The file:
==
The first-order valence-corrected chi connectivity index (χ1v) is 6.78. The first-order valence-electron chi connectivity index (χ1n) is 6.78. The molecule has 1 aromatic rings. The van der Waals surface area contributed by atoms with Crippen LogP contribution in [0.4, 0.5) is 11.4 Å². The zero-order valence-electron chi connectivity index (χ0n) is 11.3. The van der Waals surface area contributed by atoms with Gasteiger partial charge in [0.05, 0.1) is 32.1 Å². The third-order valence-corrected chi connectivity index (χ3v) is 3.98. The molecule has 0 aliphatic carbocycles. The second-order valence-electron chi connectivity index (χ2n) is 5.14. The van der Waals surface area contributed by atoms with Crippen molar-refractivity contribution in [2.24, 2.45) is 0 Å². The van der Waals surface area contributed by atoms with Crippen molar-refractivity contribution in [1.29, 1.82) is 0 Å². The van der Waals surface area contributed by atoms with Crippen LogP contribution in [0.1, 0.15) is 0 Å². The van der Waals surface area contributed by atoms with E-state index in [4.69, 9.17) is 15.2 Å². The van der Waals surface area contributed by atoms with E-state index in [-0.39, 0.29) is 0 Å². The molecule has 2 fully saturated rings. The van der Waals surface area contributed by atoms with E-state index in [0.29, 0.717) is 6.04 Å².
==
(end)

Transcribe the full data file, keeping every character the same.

The first-order valence-corrected chi connectivity index (χ1v) is 6.78. The first-order valence-electron chi connectivity index (χ1n) is 6.78. The molecule has 1 aromatic rings. The van der Waals surface area contributed by atoms with Crippen LogP contribution in [0.4, 0.5) is 11.4 Å². The zero-order valence-electron chi connectivity index (χ0n) is 11.3. The van der Waals surface area contributed by atoms with Gasteiger partial charge in [0.05, 0.1) is 32.1 Å². The third-order valence-corrected chi connectivity index (χ3v) is 3.98. The molecule has 0 aliphatic carbocycles. The second-order valence-electron chi connectivity index (χ2n) is 5.14. The van der Waals surface area contributed by atoms with Crippen molar-refractivity contribution in [2.24, 2.45) is 0 Å². The van der Waals surface area contributed by atoms with Crippen molar-refractivity contribution in [1.29, 1.82) is 0 Å². The van der Waals surface area contributed by atoms with Crippen LogP contribution in [0.1, 0.15) is 0 Å². The van der Waals surface area contributed by atoms with E-state index in [4.69, 9.17) is 15.2 Å². The van der Waals surface area contributed by atoms with E-state index in [-0.39, 0.29) is 0 Å². The molecule has 2 fully saturated rings. The van der Waals surface area contributed by atoms with E-state index in [0.29, 0.717) is 6.04 Å².